An Interview with Agent Cameron McClure
Cameron McClure will be one of the many great featured agents at our 2014 Agents and Editors Conference. Cameron is an agent at Donald Maass Literary Agency. To find out more about Cameron and what she represents, visit our Featured Agents page and read her Q&A below.
Cameron McClure: I’m very honest and upfront with my writers and in assessing their work and their career prospects. It’s a stereotypical New Yorker quality. Some people consider that “New York” attitude to be rude, but I think what’s actually rude is beating around the bush, floating a lot of vague praise and wasting a person’s time. I’m very editorially involved with most of my clients’ work and push them hard to get their manuscripts in the best possible shape. I try to be as transparent as possible, and I’m always happy to explain a certain aspect of the business, or a strategy, or some contract language if my authors have questions.
If a potential client could do one thing to make the experience of working together even better, what would it be?
CM: Sometimes it’s really clear that an author has work-shopped and critique-grouped the hell out of the first chapter or two, just enough to get the manuscript requested, and then the rest of the story is kind of sloppy or doesn’t hold up. That’s always disappointing. Those opening pages are critical, but a writer needs to continue to surprise and delight the reader. I’m also not a big fan of rapid fire POV switches in the opening pages. I want to sink into a story and really start to understand a character, and it’s exhausting for me to head hop every few pages, before I’ve even got a firm grasp on the basics of the story.
You often hear that it’s the first ten pages – or even the first page – that sells a story. Is there something particular that you look for in those first few pages?
CM: There are quite a lot of things I look for – a distinct narrative voice, a strong sense of character and how that character is in conflict (or is about to be in conflict, either externally or internally, but ideally both), and some kind of narrative tension, whether it be a mild feeling of dread, anxiety, worry – something that is pulling us through the story, compelling us to want to read more. I also like to get a sense of place and time. I want to feel grounded in the story, and like I can trust the storyteller to deliver on the implicit promises he or she is making. I can’t really express what it is exactly that gives me that feeling of trust… it’s probably a subtle balance of the things I mentioned above, plus that ineffable spark that makes fiction feel so real.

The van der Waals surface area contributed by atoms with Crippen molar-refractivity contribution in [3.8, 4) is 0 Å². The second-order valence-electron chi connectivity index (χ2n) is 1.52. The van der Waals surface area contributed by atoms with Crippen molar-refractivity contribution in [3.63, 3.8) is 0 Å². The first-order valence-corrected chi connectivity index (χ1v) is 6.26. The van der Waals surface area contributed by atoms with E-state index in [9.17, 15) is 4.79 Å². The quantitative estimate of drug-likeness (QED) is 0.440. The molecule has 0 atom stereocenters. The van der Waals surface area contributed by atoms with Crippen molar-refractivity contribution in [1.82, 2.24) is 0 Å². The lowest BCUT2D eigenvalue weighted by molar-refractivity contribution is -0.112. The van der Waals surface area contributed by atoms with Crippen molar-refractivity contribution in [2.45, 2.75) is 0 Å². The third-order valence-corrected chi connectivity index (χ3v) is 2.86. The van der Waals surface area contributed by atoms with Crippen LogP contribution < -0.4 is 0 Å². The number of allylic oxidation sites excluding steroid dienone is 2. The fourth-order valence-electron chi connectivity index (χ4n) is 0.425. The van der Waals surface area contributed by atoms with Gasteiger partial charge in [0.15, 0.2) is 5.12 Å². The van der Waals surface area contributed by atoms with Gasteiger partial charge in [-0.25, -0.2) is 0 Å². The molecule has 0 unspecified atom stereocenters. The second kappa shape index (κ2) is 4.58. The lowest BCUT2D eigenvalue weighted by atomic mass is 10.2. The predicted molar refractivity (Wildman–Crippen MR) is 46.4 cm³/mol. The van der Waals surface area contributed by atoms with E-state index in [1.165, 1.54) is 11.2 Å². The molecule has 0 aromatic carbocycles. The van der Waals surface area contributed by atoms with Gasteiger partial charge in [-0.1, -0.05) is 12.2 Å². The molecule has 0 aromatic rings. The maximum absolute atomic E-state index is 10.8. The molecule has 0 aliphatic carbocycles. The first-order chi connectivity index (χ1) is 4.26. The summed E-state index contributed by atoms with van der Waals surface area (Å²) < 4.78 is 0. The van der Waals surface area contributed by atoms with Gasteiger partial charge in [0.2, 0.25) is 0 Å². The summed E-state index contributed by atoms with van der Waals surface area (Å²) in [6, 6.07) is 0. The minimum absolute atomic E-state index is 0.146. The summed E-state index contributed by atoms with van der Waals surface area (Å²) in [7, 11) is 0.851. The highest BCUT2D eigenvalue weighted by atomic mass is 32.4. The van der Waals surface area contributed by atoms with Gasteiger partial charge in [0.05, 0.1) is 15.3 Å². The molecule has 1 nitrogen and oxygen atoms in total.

If you could give writers one piece of advice, what would it be?
CM: Don’t believe those effortless success stories that some authors tell – that one night they had a dream and they wrote it down and the next thing they knew they had an agent and a 7 figure book deal and a movie franchise. Writing is hard work. You’ve got to put in your 10,000 hours.
Tell us about a project you took on, even though it wasn’t like projects you usually take on, because there was something special or unique about it that you couldn’t say no to. Or, tell us about an exciting or proud moment in your career as an editor or agent.
CM: I took on a manners book, which is way outside the range of what I represent. The book is called Manners for Nice People Who Sometimes Say F*ck. Just the title is amazing. And the book is so smart, explaining the science behind why we are rude, and how to stand up for yourself; basically how to call rude people out on their bad behavior without getting punched in the face. It’s a very funny and practical guide that I’ve personally found really helpful.